A couple days ago, I went by Local D’Lish to buy some organic dishwashing liquid and some locally raised eggs. Store owner Ann Yin always has some interesting information to share about the local and organic foods movement.
For example, Ann Yin collects egg cartons from customers to give to local farmers who sell their products at farmers markets. Of course, all the eggs sold in Ann’s store use new cartons — the state requires that of stores — but Ann can still help out local farmers by collecting used egg cartons.
Lately, though, the State of Minnesota has been trying to get farmers at farmers markets to use NEW cartons. Which, really, I think is just SILLY and a WASTE OF THE EARTH’S RESOURCES and you should WRITE YOUR STATE LEGISLATOR. In the meantime, though, Ann is still able to take donations of gently used egg cartons. She told me, however, that people should buy their eggs from local farmers, not buy their eggs at a big chain store and then “donate their egg cartons to feel good.” Ouch!
Ann provides space in her store for a book donation project which helps folks at assisted living facilities. The program is run by a woman named Robin White. Above, Robin’s husband arrives to pick up donated books.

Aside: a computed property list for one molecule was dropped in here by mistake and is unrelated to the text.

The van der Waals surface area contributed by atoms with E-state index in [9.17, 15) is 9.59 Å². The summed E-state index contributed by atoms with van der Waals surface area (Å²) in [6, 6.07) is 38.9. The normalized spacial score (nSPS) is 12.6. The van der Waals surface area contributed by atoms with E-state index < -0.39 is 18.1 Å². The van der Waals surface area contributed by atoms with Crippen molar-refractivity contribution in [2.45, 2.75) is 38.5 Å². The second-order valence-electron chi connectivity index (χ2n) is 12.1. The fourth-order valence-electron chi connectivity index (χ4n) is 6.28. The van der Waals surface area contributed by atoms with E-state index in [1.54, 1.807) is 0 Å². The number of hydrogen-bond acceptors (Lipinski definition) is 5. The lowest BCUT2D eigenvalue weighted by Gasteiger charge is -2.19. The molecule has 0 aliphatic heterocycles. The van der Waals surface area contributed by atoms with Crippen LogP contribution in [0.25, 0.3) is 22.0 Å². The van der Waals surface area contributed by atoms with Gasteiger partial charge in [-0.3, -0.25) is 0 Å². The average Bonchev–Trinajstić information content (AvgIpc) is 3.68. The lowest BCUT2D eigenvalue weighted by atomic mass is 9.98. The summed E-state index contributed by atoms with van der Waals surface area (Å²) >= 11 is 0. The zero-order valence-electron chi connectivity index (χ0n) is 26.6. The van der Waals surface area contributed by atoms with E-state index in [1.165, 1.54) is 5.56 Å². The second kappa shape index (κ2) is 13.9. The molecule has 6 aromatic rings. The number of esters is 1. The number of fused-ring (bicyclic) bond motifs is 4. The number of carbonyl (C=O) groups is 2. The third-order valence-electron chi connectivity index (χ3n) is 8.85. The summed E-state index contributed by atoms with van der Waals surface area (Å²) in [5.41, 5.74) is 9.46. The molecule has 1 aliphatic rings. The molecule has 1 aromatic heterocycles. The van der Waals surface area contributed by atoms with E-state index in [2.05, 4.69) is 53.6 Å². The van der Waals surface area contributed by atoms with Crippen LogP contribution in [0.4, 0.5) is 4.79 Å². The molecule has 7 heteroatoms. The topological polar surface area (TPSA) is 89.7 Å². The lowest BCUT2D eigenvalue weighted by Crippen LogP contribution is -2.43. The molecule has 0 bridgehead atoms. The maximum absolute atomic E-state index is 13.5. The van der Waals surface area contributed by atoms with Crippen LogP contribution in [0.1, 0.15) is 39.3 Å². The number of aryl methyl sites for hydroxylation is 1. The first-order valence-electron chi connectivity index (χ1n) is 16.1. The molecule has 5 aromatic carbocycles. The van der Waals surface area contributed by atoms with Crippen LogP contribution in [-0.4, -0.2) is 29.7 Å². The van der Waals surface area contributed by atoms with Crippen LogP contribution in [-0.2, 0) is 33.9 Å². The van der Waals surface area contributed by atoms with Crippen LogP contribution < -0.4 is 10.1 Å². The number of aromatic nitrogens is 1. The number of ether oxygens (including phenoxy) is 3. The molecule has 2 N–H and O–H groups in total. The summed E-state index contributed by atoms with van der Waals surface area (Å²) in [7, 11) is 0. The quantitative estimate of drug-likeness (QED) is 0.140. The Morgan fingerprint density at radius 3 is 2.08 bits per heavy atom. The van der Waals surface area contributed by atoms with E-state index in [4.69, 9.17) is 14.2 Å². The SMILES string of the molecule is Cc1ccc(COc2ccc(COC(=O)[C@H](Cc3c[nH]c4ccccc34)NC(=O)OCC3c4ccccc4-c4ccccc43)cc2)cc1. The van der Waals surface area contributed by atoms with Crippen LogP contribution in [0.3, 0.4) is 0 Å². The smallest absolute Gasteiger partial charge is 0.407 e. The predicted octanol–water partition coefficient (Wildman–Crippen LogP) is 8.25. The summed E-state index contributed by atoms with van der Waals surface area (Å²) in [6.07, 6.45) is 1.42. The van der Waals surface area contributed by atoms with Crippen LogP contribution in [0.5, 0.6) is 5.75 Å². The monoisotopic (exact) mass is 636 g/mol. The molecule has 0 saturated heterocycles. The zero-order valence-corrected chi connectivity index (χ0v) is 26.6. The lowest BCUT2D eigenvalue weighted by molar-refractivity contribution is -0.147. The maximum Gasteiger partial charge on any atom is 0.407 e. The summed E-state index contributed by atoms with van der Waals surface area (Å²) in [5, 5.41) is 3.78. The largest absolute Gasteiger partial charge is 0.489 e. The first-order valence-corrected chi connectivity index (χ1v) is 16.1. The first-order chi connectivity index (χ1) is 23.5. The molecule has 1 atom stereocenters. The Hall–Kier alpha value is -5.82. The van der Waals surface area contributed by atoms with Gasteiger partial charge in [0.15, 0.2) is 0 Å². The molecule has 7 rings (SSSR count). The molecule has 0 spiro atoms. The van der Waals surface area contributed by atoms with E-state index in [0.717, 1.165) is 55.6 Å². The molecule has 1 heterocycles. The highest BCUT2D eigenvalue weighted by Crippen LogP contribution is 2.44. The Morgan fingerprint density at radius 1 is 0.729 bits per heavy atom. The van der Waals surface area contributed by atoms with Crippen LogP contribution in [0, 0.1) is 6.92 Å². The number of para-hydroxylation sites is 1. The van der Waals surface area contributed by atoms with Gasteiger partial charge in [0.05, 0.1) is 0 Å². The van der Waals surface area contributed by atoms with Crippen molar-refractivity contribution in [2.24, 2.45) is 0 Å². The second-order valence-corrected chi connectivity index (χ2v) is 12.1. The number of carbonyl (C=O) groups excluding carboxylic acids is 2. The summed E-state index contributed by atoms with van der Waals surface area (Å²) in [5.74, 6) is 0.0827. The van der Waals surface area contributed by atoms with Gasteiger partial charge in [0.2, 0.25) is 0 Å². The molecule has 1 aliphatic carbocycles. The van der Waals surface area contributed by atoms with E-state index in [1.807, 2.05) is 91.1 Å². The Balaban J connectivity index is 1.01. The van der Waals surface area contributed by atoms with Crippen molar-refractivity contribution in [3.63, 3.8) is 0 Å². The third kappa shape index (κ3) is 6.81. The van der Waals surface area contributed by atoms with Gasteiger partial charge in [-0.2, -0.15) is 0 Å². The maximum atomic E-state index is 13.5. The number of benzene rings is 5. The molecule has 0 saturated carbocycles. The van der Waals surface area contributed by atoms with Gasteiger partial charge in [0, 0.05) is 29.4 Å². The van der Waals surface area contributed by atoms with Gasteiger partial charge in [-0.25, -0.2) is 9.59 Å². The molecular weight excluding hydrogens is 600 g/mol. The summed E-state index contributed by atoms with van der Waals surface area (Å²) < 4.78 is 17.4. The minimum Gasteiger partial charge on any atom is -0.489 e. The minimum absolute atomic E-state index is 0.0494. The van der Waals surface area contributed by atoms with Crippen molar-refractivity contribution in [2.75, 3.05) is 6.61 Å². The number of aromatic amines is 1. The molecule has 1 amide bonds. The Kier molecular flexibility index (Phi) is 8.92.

Ann poses with a Christmas card she received from the Minneapolis Bike Cops For Kids, who have their own blog, click here.
Farm eggs come in different hues, including rare blue-green and olive hues in addition to the more common brown and white. I’d heard of these other egg hues — even saw a picture in a book called Keeping Chickens by Jeremy Hobson and Celia Lewis — but I’d never seen a green egg before. (Well, except in the book Green Eggs and Ham!)
Ooooh, organic laundry soap! It’s $16 a jug, but I am SO BUYING THIS STUFF after my washing machine gets hooked up, which won’t be long now. (Did I mention I love my house in NoMi?)
Even in the worst part of Minnesota winter, Ann’s store is like a little farmers market. Some other products I saw but didn’t photograph include goat milk yogurt drink and bison snack sticks. (In fact, as I’ve mentioned before, Local D’Lish has the most extensive selection of bison meat products in the Twin Cities.)
I find it impossible to walk into Ann’s store without buying SOMETHING, and I am renowned for my ability to refrain from buying things. My son Alex — a notoriously picky eater — discovered he likes smoked salmon after having a little sample of the stuff at Ann’s store, quite a culinary milestone, actually. (Since Alex has a father who eats (for example) bugs, I figure the universe just balances itself out with my son’s picky eating habits.)
In any case, support the local foods movement by supporting Local D’Lish.